Return to Zimbabwe: the Old Mutual Implied Rate

Let’s hop in the hot tub time machine and head back to the other financial crisis of 2008. While Bear was having two-dollar bills taped to its headquarters, Lehman was turning into Less-Than, and Citibank was living up to its Shi[see me—ed] nickname, Zimbabwe was having its own economic meltdown despite being pretty much cut off from the rest of the world’s economies. Zimbabwe’s problem was hyperinflation—the second-fastest episode of hyperinflation in history, as it turned out.

An Interest Rates Primer for Cryptocurrency Folks

I’ve banged on a little bit on Twitter about how digital asset markets are continually recapitulating discoveries from fiat markets (securitization, credit-default swaps, corporate actions oh wait no disregard that). But aside from an effort by Genesis Trading, there’s been a surprising lack of interest or development in crypto interest rate markets. From what I’ve heard (and @ me if I’m wrong), crypto lending markets are not big. You can borrow bitcoin and other major cryptocurrencies for shorting or market-making purposes, but the rates are stiff (8-10% on cash-collateralised loans) and volumes are small.

Adding TLS to your S3 static site with Cloudfront

Step n+1 in the process of moving to a static site (steps 0 through n are right here) was to enable TLS encryption. Gone are the days when you had to fork out squillions of dollars for an SSL certificate if you wanted that fancy padlock in the address bar; these days, Amazon Certificate Manager hands them out for free. If you’re not wedded to the AWS ecosystem, the good folks at Let’s Encrypt hand out free certs as well, with their Clarkes-Third-Law-level magic configuration software.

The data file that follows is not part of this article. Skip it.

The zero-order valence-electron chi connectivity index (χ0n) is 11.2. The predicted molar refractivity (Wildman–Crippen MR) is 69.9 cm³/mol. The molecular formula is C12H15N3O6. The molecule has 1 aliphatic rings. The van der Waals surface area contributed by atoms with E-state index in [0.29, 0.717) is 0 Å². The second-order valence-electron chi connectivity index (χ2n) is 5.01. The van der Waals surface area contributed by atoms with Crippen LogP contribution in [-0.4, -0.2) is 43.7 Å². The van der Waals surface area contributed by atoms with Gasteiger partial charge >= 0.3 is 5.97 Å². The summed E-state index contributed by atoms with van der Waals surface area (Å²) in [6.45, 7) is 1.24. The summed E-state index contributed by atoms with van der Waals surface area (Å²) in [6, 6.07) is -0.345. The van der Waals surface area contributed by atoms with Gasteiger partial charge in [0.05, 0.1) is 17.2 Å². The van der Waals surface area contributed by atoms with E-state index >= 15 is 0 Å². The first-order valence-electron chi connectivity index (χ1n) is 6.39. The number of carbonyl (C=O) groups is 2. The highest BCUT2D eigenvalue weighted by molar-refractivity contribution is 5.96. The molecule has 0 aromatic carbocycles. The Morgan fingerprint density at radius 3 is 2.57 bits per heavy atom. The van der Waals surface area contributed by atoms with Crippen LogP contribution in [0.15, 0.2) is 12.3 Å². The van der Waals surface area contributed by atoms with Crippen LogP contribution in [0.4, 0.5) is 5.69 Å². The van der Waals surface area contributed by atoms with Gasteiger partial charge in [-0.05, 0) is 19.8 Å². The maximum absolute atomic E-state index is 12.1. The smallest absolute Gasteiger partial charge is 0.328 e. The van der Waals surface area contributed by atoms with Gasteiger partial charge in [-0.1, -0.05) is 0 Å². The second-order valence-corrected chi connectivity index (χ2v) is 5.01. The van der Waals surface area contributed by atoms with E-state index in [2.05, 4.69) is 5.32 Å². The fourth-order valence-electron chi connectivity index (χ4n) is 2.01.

The Old New Thing: Turning Static

Fifteen years ago, when I spun up what became, Movable Type was the de rigeur blogging platform, the CMS before any of us even really knew what a “CMS” was. It was Perl (with all the quirks that that implies); it was static (PHP-powered dynamic page generation was still TK); but it still meant that any idiot could post content on the web without having to learn to wrangle HTML.

Pounded By The Pound: Sports Direct’s Hedges and the Cable Flash Crash

Introduction Just after midnight London time on October 7th, 2016, GBPUSD (henceforth “cable”, henceforth “betty”1) abruptly plunged from 1.2620 to 1.1841 1.1938 1.1378 1.1500 1.14912 in the space of about three minutes, then just as quickly bounced back to the mid-1.20s. Explanations for the move ranged from “algorithms!” to “fat fingers!” to “stop-losses being executed in the typically thin, illiquid markets that prevail between NY and Tokyo timezones” to “hard Brexit” to, probably, “aliens landing on the grounds of Buckingham Palace!